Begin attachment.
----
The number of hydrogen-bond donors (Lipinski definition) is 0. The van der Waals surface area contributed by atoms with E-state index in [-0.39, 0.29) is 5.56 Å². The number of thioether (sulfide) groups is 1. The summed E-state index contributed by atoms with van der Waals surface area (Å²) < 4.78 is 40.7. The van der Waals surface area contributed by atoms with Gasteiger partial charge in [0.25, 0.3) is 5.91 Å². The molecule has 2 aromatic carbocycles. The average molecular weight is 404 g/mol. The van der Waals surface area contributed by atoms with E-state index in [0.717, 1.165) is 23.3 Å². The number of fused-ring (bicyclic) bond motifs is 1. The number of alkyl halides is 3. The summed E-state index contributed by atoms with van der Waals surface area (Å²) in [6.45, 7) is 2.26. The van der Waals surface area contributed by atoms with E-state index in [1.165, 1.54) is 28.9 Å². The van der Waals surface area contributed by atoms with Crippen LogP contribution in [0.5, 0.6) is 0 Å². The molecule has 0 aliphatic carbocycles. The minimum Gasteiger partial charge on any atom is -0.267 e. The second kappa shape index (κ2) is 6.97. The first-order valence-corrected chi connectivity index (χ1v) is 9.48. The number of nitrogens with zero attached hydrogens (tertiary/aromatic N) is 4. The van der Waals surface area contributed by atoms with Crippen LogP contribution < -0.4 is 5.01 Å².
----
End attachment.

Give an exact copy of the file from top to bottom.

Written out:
The number of hydrogen-bond donors (Lipinski definition) is 0. The van der Waals surface area contributed by atoms with E-state index in [-0.39, 0.29) is 5.56 Å². The number of thioether (sulfide) groups is 1. The summed E-state index contributed by atoms with van der Waals surface area (Å²) < 4.78 is 40.7. The van der Waals surface area contributed by atoms with Gasteiger partial charge in [0.25, 0.3) is 5.91 Å². The molecule has 2 aromatic carbocycles. The average molecular weight is 404 g/mol. The van der Waals surface area contributed by atoms with E-state index in [0.717, 1.165) is 23.3 Å². The number of fused-ring (bicyclic) bond motifs is 1. The number of alkyl halides is 3. The summed E-state index contributed by atoms with van der Waals surface area (Å²) in [6.45, 7) is 2.26. The van der Waals surface area contributed by atoms with E-state index in [1.165, 1.54) is 28.9 Å². The van der Waals surface area contributed by atoms with Crippen LogP contribution in [0.5, 0.6) is 0 Å². The molecule has 0 aliphatic carbocycles. The minimum Gasteiger partial charge on any atom is -0.267 e. The second kappa shape index (κ2) is 6.97. The first-order valence-corrected chi connectivity index (χ1v) is 9.48. The number of nitrogens with zero attached hydrogens (tertiary/aromatic N) is 4. The van der Waals surface area contributed by atoms with Crippen LogP contribution < -0.4 is 5.01 Å².